Except the courts tend to start from the position "If the USPTO granted this, it is valid unless proven otherwise." So anyone can patent anything and then the people sued for patent infringement are on the hook to prove the patent isn't valid. This can cost a lot of time and money (not to mention stress of wondering if your entire business will go under because of some stupid patent troll). It can be easier and cost less time/money/stress just to pay the patent troll (especially if you are a small business with a small legal budget).
The USPTO should be the ones initially deciding whether or not a patent is valid. The courts' responsibility should be to catch the few that the USPTO lets through, not to catch all of them and decide which are valid and which aren't. The fact that the USPTO seems to want to punt responsibility for checking the validity of patents onto the courts is one of the major reasons that the patent system is broken.
The key reason why I don't freelance is because I suck at selling myself to new people. Once I am in they tend to love me, but before that I am just like any other smo.
I have this problem too. This is second only to "need a steady source of income" in reasons why I only freelance on the side. I know I'm good at what I do, but when it comes time to sell my talents to others my brain suddenly turns on me and tells me that I know nothing and there are tons of people out there who know more than I do. The latter is true - there's always someone who knows more than you - but just because others know more than me doesn't mean I know nothing. Still, it's hard to battle your own brain.
There's a term for this: Impostor Syndrome. You feel like a fraud who is going to be discovered at any moment - all despite the skills you have or your works being well received. I've heard from many IT professionals who feel this way also.
A friend of mine who freelances full-time told me I should quit my day job and become a full-time freelancer. And, yes, there is a temptation there because the freelance rates I charge are over 3 times my day job's hourly rate. However, whenever I look into it, I quickly realize how much more I'd need to make just to stay at my current level (once you factor in health care and other benefits I'm currently getting), how much I'd need to work unpaid (to drum up more business), and how much my "salary" would fluctuate month to month. That last one is a deal breaker. I'm supporting my wife and two kids. I can't afford to not know how much I'm going to be making month to month because the work has dried up for a couple of months, but might pick up soon (maybe, perhaps). I need that steady paycheck so I can budget how much we can spend on necessities, how much we can spend on niceties, and how much we can save. I have nothing but respect for those who freelance full-time, but don't listen to anyone who tries to claim that it is easy and 100% guaranteed to make you more money than a full-time job.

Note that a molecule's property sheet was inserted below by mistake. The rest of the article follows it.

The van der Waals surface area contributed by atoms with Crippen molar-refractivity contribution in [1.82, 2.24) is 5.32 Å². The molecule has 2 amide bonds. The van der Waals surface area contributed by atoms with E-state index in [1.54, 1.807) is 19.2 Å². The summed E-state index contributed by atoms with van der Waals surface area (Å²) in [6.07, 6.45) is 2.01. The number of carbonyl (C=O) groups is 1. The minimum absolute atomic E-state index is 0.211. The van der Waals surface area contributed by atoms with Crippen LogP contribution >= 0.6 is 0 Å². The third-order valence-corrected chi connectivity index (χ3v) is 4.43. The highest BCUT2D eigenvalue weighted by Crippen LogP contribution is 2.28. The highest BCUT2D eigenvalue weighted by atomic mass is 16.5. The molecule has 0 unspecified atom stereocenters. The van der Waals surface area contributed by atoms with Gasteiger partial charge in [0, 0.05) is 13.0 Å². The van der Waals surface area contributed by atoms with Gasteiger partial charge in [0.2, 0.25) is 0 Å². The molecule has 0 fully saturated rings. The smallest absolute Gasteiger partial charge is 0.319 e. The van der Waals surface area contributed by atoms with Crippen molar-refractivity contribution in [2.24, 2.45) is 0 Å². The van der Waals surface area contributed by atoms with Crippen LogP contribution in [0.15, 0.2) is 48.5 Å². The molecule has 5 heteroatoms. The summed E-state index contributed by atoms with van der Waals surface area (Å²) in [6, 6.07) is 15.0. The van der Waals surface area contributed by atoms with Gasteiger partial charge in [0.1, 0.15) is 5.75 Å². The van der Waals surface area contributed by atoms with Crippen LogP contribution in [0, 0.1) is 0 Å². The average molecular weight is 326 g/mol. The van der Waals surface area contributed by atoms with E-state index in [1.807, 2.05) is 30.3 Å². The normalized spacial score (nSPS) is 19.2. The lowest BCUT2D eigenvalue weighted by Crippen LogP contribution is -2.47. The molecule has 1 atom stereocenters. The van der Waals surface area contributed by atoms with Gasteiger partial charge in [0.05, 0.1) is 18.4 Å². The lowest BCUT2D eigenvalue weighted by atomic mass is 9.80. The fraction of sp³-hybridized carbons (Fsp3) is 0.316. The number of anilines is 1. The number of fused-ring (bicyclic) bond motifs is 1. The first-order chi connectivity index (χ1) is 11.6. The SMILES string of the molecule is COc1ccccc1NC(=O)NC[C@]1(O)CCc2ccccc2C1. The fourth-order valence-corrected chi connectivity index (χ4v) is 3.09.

For me it's a choice of spending less money. If the average year round temperature where I live was 3deg higher I wouldn't have the heater on right now.
We can indeed stop driving gas-powered cars
I can't. But I'm willing to. Will you donate me 174 bitcoins please. Oh what you won't? Well how am I supposed to be able to afford an expensive electric car then?
Hardly. We're playing out your exact scenario right now with refineries going balls out to try and capture profits from cheap oil across the entire world. The end result is our ability to store crude and finished products are the things under most stress. People aren't going and and saying fuck it I'll run the oil generator rather than the solar panels. The retail rate is generally quite fixed and relies very little on the price of oil and far more on the general economy (transport due to people buying things, mining equipment, etc)
A rock store eventually closed down; they were taking too much for granite.